Sheila Goloborotko, 108 Ways to Connect , 2011, porcelain. Photo: Courtesy of the artist Sheila Goloborotko, visiting instructor, Associate Degree Programs, was awarded a grant from the Brooklyn Arts Council Community Arts Regrant Program for her work in advancing printmaking through her studio educational workshop series “Hands and Eyes on Printmaking.” Goloborotko exhibited works in the group show “Sculpted Memory” at Rush Arts Gallery in Manhattan and will have work on display at “Crossing Disciplines: Books” at Pratt’s Rubelle and Norman Schafler Gallery through March 9. 

Bob Gill, adjunct associate professor, Graduate Communications/Package Design, had a design referenced in the new project “Similarities” by fellow artist Bob Caruthers. Caruthers paired images that suggest Gill’s work had been repurposed: Gill’s 1962 black-ink design was juxtaposed with a concert poster from 2009 for the folk group “Death Vessel” that bears a resemblance to his. The assembled works, including Gill’s, are featured in Eye magazine.

Tom Healey, visiting instructor, Humanities and Media Studies, was selected to participate in The Library of Congress’s spring “Poetry at Noon” program. Healy will read selected poems on the theme “Away From Home” on May 24 in the Thomas Jefferson Building at the Library of Congress. 

Bill Hochhausen, professor, Foundation Art, exhibited his piece Day Lilies and Old Maple at the semi-annual Members’ Exhibit at Rockland Center for the Arts in West Nyack, New York. 

Gregg Horowitz, chair, Social Science and Cultural Studies, lectured at Austin Peay State University in Tennessee on January 31 on the topic of the changing authority of art in the contemporary age. 

Debera Johnson (B.I.D. ’86), academic director of sustainability and visiting associate professor, Graduate Center for Planning, recently spoke at Compostmodern, a two-day conference in San Francisco devoted to exploring different ways in which designers can help create a sustainable future. Johnson discussed the Pratt Design Incubator for Sustainable Innovation, which she founded, and her efforts to produce students’ innovations in the real world. Johnson’s participation in Compostmodern was featured in articles online by Living Principles, CNET, and idea couture.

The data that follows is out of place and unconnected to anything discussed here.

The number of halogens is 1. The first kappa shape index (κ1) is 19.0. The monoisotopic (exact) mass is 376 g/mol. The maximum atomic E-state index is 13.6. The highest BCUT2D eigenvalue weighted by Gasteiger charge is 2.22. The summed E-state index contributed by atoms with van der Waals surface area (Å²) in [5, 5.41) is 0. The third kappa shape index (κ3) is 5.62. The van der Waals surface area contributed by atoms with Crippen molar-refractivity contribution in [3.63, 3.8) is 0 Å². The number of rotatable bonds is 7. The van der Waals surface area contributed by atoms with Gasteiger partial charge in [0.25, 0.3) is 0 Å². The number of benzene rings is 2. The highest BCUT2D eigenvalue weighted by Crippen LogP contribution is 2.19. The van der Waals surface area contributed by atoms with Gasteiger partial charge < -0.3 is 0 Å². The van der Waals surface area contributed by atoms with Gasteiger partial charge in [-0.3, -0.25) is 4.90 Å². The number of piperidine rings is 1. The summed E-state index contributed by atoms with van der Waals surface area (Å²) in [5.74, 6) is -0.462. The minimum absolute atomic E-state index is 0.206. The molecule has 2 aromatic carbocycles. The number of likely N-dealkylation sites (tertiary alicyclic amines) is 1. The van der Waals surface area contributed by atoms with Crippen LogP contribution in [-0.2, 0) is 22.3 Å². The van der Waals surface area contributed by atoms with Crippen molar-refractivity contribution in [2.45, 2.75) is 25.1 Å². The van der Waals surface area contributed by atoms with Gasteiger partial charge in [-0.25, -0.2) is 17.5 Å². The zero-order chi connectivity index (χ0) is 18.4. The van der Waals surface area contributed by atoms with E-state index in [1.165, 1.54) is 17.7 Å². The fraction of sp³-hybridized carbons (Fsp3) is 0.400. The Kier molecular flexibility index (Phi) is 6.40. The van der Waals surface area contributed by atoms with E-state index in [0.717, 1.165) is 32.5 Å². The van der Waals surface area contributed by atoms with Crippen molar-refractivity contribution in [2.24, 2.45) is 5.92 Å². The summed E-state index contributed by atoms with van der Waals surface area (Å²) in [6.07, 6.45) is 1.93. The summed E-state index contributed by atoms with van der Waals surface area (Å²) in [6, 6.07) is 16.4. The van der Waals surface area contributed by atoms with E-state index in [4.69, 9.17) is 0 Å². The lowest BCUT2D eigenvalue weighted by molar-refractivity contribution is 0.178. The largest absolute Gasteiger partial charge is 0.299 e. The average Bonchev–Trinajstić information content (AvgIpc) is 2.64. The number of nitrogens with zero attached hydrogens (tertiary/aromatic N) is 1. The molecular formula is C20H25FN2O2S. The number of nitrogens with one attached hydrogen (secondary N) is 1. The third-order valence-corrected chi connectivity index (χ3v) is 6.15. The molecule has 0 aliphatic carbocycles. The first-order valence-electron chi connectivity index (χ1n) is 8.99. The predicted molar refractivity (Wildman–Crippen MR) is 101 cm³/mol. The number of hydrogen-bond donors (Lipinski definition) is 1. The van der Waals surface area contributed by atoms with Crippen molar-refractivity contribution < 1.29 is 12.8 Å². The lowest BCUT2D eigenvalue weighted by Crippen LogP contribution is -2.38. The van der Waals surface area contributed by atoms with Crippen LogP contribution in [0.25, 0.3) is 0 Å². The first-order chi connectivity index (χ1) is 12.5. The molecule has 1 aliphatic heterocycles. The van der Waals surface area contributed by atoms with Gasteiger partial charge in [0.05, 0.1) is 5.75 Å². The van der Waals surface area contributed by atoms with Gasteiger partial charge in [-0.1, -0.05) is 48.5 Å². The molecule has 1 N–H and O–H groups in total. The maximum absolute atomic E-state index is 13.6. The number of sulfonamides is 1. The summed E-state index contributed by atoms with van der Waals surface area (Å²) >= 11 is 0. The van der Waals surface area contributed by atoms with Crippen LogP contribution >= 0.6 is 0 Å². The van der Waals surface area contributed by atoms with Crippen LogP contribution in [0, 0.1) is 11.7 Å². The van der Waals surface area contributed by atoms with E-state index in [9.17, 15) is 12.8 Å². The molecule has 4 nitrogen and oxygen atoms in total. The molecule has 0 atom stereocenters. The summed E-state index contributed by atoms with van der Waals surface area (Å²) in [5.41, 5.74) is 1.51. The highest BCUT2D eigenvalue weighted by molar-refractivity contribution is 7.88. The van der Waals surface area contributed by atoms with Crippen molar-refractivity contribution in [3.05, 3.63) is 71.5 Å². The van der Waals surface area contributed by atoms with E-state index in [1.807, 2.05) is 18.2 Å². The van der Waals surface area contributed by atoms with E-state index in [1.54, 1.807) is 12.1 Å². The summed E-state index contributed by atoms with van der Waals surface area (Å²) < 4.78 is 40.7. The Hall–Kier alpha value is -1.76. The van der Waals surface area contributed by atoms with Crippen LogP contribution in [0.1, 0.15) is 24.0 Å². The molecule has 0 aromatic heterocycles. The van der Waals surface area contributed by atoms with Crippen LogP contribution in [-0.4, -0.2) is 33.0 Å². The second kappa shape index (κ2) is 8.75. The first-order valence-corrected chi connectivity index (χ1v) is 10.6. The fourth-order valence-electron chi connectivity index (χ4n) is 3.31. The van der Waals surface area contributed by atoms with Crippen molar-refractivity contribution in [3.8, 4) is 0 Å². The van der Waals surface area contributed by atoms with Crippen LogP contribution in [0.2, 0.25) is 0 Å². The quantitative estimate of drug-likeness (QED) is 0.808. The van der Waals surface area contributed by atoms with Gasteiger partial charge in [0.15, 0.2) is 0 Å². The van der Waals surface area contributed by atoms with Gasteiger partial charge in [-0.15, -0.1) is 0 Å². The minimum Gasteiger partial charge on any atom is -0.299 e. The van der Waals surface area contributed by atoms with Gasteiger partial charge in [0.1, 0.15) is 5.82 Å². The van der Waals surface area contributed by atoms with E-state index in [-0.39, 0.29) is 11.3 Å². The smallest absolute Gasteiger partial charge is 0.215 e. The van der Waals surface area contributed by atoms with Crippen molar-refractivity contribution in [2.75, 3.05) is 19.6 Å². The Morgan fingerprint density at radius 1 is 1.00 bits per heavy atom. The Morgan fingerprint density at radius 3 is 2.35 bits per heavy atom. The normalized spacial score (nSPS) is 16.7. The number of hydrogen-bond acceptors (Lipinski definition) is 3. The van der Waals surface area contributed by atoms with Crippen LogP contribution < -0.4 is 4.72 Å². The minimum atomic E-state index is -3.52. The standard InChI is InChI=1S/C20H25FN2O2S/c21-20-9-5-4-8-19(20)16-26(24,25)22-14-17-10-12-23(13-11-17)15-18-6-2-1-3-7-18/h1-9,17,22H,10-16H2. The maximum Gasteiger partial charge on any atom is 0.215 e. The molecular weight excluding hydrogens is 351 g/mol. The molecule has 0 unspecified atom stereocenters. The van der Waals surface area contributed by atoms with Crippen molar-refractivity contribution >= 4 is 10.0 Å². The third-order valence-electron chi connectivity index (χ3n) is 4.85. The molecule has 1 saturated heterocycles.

Sophie Kahn, Body/Traces, 2009, digital stop-motion 3-D animation composed of thousands of 3-D laser scans.Sophie Kahn, visiting associate professor, Digital Arts, showed her long-running work Body/Traces as part of Dance New Amsterdam’s Frameworks festival on February 13. Body/Traces is a digital stop-motion 3-D animation composed of thousands of 3-D laser scans, made with a DIY laser scanner made from LEGO, which originated from a Rensselaer Polytechnic Institute’s Curtis R. Priem Experimental Media & Performing Arts Center (EMPAC) Dance Movies commission in 2008–2009.

Dave Kim, visiting instructor, Humanities & Media Studies, participated in the long-running performance art piece “Identical Lunch” at The Museum of Modern Art, created by the Fluxus movement and led by its director, Alison Knowles. The piece consisted of 12 strangers coming together to eat an identical meal in a surreal environment. The performance evolved from casual meetings of the Fluxus art group that began in the 1960s.

Artist and Pratt Professor Emeritus Michael Knigin passed away on January 19 after a long battle with lung cancer. Knigin studied printmaking at Pratt and continued to teach at the Institute for over 40 years.  He was a pioneer of the digital computer art revolution and his work appeared in countless exhibitions worldwide. Knigin is survived by his wife, artist Joan Kraisky, of East Hampton.

Lara Kohl, adjunct assistant professor, Digital Arts, exhibited her works Once Upon A Time, Yesterday as part of the group show “Seventh Dream of Teenage Heaven,” an exhibition presented by the Bureau of Open Culture at Canzani Gallery at the Columbus College of Art and Design. The exhibition runs through March 12.